That was their secret of faith, or their secret of success. It was not about their success at being faithful. It was their depending on God’s success at being faithful to them, in their need, and in their shame.
The Lord was faithful to them in spite of their fear; or, at least, in spite of Abraham’s fear. Abraham’s general fear of the danger of Sarah’s beauty caused him to create a policy of lies that got both him and her in trouble, more than once.
The sin wasn’t their journey to Egypt, as some believe. After all, the Lord allowed the chosen family to take refuge in Egypt later on, when a famine hit the promised land in the time of Jacob and Joseph. Their sin was the lie, and Abraham failed at this point more than once. Even a pagan like Pharaoh could see this.
And the lie came from fear.
Fear is a strange thing.
It isn’t always a bad thing. There is the mysterious fear called “the fear of the Lord.” Scripture tells us that, “The fear of the Lord is the beginning of wisdom.” (Psalm 111:10; Proverbs 9:19)
Fear is the beginning of wisdom but, perhaps, not the completion of wisdom. John wrote: “God is love. Whoever lives in love lives in God, and God in him…There is no fear in love. But perfect love drives out fear, because fear has to do with punishment. The one who fears is not made perfect in love. We love because he first loved us.” (1 John 4:16-19)
Fear is a strange thing. It isn’t always a sin. Some years ago I found a rattlesnake on my driveway. I jumped when I saw it, because I had almost stepped on it. The fact is that I always almost step on rattlers before I see them. Jumping when you almost step on a rattler is a good thing. Well, after I jumped, I walked away. I got a shovel, and came back, and killed it. Did I kill that snake because I was afraid of it? You better believe it!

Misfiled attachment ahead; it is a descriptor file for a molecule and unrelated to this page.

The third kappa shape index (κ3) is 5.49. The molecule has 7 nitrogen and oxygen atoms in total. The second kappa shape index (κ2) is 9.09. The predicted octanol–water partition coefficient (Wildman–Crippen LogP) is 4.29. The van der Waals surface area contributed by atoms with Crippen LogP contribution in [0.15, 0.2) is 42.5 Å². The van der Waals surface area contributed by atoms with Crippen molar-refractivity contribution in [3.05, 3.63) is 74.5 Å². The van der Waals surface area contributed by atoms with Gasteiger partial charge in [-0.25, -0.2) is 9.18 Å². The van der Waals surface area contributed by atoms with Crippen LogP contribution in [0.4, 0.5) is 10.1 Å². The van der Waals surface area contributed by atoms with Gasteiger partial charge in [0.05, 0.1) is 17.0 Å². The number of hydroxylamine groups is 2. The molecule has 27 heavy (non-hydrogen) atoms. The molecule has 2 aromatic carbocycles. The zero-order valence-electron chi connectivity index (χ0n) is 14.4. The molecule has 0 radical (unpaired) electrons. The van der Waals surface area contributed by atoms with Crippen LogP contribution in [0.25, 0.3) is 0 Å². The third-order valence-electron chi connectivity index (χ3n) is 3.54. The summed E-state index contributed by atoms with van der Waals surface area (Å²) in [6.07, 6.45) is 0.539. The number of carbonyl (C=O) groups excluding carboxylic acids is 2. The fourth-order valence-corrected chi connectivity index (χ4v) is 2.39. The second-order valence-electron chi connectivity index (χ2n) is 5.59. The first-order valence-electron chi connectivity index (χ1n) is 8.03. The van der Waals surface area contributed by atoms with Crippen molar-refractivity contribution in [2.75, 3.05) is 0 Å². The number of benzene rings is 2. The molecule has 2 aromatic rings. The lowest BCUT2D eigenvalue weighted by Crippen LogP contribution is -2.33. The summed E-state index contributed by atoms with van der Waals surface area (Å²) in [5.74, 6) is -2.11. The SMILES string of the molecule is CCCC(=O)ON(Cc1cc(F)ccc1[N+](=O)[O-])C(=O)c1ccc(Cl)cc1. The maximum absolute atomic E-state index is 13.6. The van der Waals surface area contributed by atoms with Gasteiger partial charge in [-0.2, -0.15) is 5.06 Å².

There is a healthy fear. You need a healthy fear when you’re running a chain saw, when you’re driving on the freeway, when you’re preaching a sermon, when you’re in love. There’s a healthy fear.
Even Abraham’s fear of the beauty of Sarah had something reasonable about it. But a healthy fear makes things better. A healthy fear protects and blesses others. Abraham’s fear didn’t protect anyone, and it didn’t bless anyone. Abraham’s fear endangered Sarah, and Pharaoh, and the whole nation of Egypt. And Abraham’s blessing was supposed to bless nations. (Genesis 12:3)
It isn’t hard to see how many great blessings in life depend on the kind of healthy fear that builds a healthy courage. Marriage requires the kind of courage that is built on a healthy fear. I saw a joke the other day that said: “You can’t scare me: I have a daughter.” Parenthood is a bold step that carries a special set of healthy fears. Starting a career, or starting a business, or being a farmer require a healthy fear that builds a healthy courage.
Sharing your faith with a friend, or with anyone you do things with, requires a healthy fear. This is because sharing your faith is important. All important issues and goals can be scary. We can’t let fear be our reason for not dealing with those issues or facing those goals. We can’t let our fear twist us into betraying our own faith, and our own values, and those who are counting on us to be faithful.